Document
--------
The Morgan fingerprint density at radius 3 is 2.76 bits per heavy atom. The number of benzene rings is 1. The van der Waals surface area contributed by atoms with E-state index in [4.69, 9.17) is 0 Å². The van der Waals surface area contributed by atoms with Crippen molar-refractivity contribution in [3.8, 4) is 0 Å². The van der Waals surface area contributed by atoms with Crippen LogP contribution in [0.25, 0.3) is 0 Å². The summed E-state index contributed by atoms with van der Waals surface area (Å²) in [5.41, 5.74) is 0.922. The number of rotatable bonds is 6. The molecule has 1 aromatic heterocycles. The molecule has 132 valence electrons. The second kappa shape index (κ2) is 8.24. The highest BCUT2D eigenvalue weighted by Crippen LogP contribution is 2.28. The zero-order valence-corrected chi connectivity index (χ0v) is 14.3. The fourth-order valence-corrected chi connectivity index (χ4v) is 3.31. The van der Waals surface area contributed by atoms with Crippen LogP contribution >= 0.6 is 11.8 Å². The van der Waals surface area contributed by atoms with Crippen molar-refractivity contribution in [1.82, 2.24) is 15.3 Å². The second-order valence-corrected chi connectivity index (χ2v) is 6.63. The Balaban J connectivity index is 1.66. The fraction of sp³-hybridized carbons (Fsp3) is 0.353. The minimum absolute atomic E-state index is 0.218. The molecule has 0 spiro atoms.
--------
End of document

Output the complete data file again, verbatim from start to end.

The Morgan fingerprint density at radius 3 is 2.76 bits per heavy atom. The number of benzene rings is 1. The van der Waals surface area contributed by atoms with E-state index in [4.69, 9.17) is 0 Å². The van der Waals surface area contributed by atoms with Crippen molar-refractivity contribution in [3.8, 4) is 0 Å². The van der Waals surface area contributed by atoms with Crippen LogP contribution in [0.25, 0.3) is 0 Å². The summed E-state index contributed by atoms with van der Waals surface area (Å²) in [5.41, 5.74) is 0.922. The number of rotatable bonds is 6. The molecule has 1 aromatic heterocycles. The molecule has 132 valence electrons. The second kappa shape index (κ2) is 8.24. The highest BCUT2D eigenvalue weighted by Crippen LogP contribution is 2.28. The zero-order valence-corrected chi connectivity index (χ0v) is 14.3. The fourth-order valence-corrected chi connectivity index (χ4v) is 3.31. The van der Waals surface area contributed by atoms with Crippen LogP contribution >= 0.6 is 11.8 Å². The van der Waals surface area contributed by atoms with Crippen molar-refractivity contribution in [1.82, 2.24) is 15.3 Å². The second-order valence-corrected chi connectivity index (χ2v) is 6.63. The Balaban J connectivity index is 1.66. The fraction of sp³-hybridized carbons (Fsp3) is 0.353. The minimum absolute atomic E-state index is 0.218. The molecule has 0 spiro atoms.